One Christmas holiday, I spent a few days in a beachside house with my siblings and their children. On his maiden voyage with the Wii, my little nephew accidentally sent his untethered remote control careening from his hand, end over end, toward the obscenely large television. The plasma screen splintered, and a hissing, steaming ooze bubbled forth. Soon a maintenance team in hazmat suits arrived, encased the television in an immense plastic bag (manufactured by a company familiar with family vacations) and departed, shaking their heads sadly, but not unsympathetically.
Ask not for whom the foul, oozing liquid
bubbles—it bubbles for thee.
What can we say about family vacations? Ask not for whom the foul oozing, liquid bubbles—it bubbles for thee. That untouchable substance is everyone’s unmet expectations, cherished grudges, and meticulously recorded slights. If only the men in suits would show up to bag up all our issues and summarily cart them away. Hand me a bill for $567.00—my brother’s total—if that’s all it takes to wrap up and dispose of my accumulated baggage! But when the door closed behind the hazmat team, we were all still there together: my nephew crying, my sister-in-law down with mastitis, my youngest daughter throwing up, and the rest of us disgruntled and coming down with the flu. God bless us, every one!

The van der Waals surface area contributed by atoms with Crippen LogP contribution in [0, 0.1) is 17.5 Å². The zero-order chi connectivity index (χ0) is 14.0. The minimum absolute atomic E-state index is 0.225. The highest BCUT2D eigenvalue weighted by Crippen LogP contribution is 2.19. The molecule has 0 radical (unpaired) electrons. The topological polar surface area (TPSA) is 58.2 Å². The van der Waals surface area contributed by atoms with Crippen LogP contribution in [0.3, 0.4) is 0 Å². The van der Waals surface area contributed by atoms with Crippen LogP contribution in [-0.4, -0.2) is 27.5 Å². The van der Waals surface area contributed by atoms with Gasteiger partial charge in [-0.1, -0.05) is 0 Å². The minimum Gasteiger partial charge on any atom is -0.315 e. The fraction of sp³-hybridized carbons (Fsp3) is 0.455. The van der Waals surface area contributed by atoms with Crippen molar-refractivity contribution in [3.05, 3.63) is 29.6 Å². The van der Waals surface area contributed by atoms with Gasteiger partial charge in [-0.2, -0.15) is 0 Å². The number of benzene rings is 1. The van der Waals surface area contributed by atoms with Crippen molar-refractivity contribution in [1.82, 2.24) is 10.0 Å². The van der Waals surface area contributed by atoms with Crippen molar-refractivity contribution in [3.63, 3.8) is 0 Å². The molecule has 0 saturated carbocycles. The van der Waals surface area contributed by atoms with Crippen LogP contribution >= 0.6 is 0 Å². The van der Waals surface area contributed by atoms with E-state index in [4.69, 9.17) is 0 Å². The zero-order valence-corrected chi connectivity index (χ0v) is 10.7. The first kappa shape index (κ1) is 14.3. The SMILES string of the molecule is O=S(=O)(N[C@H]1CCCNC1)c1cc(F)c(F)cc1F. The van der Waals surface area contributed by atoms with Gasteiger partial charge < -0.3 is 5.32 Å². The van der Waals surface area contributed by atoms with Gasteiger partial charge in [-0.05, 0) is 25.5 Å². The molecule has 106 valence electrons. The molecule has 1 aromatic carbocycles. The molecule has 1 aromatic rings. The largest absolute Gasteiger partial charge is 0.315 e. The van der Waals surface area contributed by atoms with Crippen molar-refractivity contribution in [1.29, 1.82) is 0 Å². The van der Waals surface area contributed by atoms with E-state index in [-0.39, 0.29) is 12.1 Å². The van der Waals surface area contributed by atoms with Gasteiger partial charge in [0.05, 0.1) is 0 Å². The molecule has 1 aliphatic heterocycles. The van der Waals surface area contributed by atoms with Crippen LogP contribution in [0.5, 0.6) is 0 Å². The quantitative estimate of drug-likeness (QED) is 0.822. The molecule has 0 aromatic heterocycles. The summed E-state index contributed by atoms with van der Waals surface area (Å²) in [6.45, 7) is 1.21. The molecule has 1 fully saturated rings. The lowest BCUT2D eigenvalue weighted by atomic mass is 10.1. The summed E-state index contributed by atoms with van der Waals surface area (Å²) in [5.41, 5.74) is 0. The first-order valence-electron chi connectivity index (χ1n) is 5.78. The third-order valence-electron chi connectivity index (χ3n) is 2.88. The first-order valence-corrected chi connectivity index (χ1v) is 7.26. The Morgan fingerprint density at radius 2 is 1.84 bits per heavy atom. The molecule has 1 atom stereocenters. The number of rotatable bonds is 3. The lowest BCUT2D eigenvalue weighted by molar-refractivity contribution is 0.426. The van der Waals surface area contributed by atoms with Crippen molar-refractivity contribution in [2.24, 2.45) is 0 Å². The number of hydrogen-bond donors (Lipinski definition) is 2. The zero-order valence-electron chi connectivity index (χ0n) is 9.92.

We all should know family vacations are a recipe for bubbling toxic disaster, but few of us can resist their pull. And the talented Emma Straub couldn’t resist writing about one—fortunately for us. In The Vacationers, The Post family enters a tense minefield of trouble when they leave New York for two weeks in Mallorca with guilt, anger, and longing in tow. Straub is a gentle unfolder of her characters, for whom she has an evident, reassuring affection, even at their most short-sighted and selfish. I delighted in her ability to create such fully realized characters in the confines of a relatively short novel.
I was reminded that, in the right environment, a great deal can be revealed about people in a brief period—in good fiction, at least. Take a group and drop them into the pressure cooker of a holiday with all its forced fun and outsize expectations and then see what they’re all made of. In this case, they aren’t all made of sugar and spice, but they emerge intact, likeable and flawed but worthy of our affection and each others’. Sound like anyone you are related to?
If you select The Vacationers for your book-group discussion, expect to hear plenty of family-vacation horror stories—just don’t let them distract you from talking about this excellent book!